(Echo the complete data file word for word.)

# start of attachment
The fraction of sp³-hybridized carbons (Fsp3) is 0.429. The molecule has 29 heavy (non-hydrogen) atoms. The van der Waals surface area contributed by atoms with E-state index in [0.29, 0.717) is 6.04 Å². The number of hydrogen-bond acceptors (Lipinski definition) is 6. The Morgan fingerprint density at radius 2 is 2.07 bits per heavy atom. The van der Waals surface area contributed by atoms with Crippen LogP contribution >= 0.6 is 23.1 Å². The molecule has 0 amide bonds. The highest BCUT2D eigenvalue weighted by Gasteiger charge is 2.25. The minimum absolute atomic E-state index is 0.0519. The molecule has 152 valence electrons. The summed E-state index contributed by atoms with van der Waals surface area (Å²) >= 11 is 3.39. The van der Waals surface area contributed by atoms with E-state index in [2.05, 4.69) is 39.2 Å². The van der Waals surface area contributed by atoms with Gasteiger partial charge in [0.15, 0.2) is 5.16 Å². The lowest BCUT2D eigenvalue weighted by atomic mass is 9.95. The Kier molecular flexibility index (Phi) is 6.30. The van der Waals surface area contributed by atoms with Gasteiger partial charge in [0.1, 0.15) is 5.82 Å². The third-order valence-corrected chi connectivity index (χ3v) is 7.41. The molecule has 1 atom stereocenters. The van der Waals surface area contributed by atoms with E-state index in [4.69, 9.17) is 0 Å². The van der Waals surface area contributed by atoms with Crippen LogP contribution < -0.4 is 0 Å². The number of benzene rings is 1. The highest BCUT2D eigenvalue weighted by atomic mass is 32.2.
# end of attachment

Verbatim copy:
The fraction of sp³-hybridized carbons (Fsp3) is 0.429. The molecule has 29 heavy (non-hydrogen) atoms. The van der Waals surface area contributed by atoms with E-state index in [0.29, 0.717) is 6.04 Å². The number of hydrogen-bond acceptors (Lipinski definition) is 6. The Morgan fingerprint density at radius 2 is 2.07 bits per heavy atom. The van der Waals surface area contributed by atoms with Crippen LogP contribution >= 0.6 is 23.1 Å². The molecule has 0 amide bonds. The highest BCUT2D eigenvalue weighted by Gasteiger charge is 2.25. The minimum absolute atomic E-state index is 0.0519. The molecule has 152 valence electrons. The summed E-state index contributed by atoms with van der Waals surface area (Å²) >= 11 is 3.39. The van der Waals surface area contributed by atoms with E-state index in [2.05, 4.69) is 39.2 Å². The van der Waals surface area contributed by atoms with Gasteiger partial charge in [0.15, 0.2) is 5.16 Å². The lowest BCUT2D eigenvalue weighted by atomic mass is 9.95. The Kier molecular flexibility index (Phi) is 6.30. The van der Waals surface area contributed by atoms with Gasteiger partial charge in [0.1, 0.15) is 5.82 Å². The third-order valence-corrected chi connectivity index (χ3v) is 7.41. The molecule has 1 atom stereocenters. The van der Waals surface area contributed by atoms with E-state index in [4.69, 9.17) is 0 Å². The van der Waals surface area contributed by atoms with Crippen LogP contribution < -0.4 is 0 Å². The number of benzene rings is 1. The highest BCUT2D eigenvalue weighted by atomic mass is 32.2.